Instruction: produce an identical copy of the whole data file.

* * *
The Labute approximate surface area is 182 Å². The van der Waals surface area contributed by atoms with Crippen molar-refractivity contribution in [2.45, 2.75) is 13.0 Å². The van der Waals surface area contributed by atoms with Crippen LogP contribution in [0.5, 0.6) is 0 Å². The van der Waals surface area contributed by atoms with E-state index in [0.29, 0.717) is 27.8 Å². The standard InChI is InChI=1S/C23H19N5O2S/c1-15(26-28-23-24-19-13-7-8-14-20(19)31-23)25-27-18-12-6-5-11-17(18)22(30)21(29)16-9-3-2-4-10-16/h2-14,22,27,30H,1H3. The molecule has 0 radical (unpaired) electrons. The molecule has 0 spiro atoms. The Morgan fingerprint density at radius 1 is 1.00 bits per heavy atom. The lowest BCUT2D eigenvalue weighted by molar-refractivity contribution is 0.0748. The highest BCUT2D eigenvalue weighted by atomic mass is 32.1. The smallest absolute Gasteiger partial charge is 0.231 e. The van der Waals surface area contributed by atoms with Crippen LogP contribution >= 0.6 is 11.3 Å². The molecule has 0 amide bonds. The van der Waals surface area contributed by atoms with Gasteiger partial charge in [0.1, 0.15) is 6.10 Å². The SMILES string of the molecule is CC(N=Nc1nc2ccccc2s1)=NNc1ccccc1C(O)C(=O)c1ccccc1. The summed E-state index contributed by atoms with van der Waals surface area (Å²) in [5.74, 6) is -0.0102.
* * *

The Labute approximate surface area is 182 Å². The van der Waals surface area contributed by atoms with Crippen molar-refractivity contribution in [2.45, 2.75) is 13.0 Å². The van der Waals surface area contributed by atoms with Crippen LogP contribution in [0.5, 0.6) is 0 Å². The van der Waals surface area contributed by atoms with E-state index in [0.29, 0.717) is 27.8 Å². The standard InChI is InChI=1S/C23H19N5O2S/c1-15(26-28-23-24-19-13-7-8-14-20(19)31-23)25-27-18-12-6-5-11-17(18)22(30)21(29)16-9-3-2-4-10-16/h2-14,22,27,30H,1H3. The molecule has 0 radical (unpaired) electrons. The molecule has 0 spiro atoms. The Morgan fingerprint density at radius 1 is 1.00 bits per heavy atom. The lowest BCUT2D eigenvalue weighted by molar-refractivity contribution is 0.0748. The highest BCUT2D eigenvalue weighted by atomic mass is 32.1. The smallest absolute Gasteiger partial charge is 0.231 e. The van der Waals surface area contributed by atoms with Crippen LogP contribution >= 0.6 is 11.3 Å². The molecule has 0 amide bonds. The van der Waals surface area contributed by atoms with Gasteiger partial charge in [0.1, 0.15) is 6.10 Å². The SMILES string of the molecule is CC(N=Nc1nc2ccccc2s1)=NNc1ccccc1C(O)C(=O)c1ccccc1. The summed E-state index contributed by atoms with van der Waals surface area (Å²) in [5.74, 6) is -0.0102.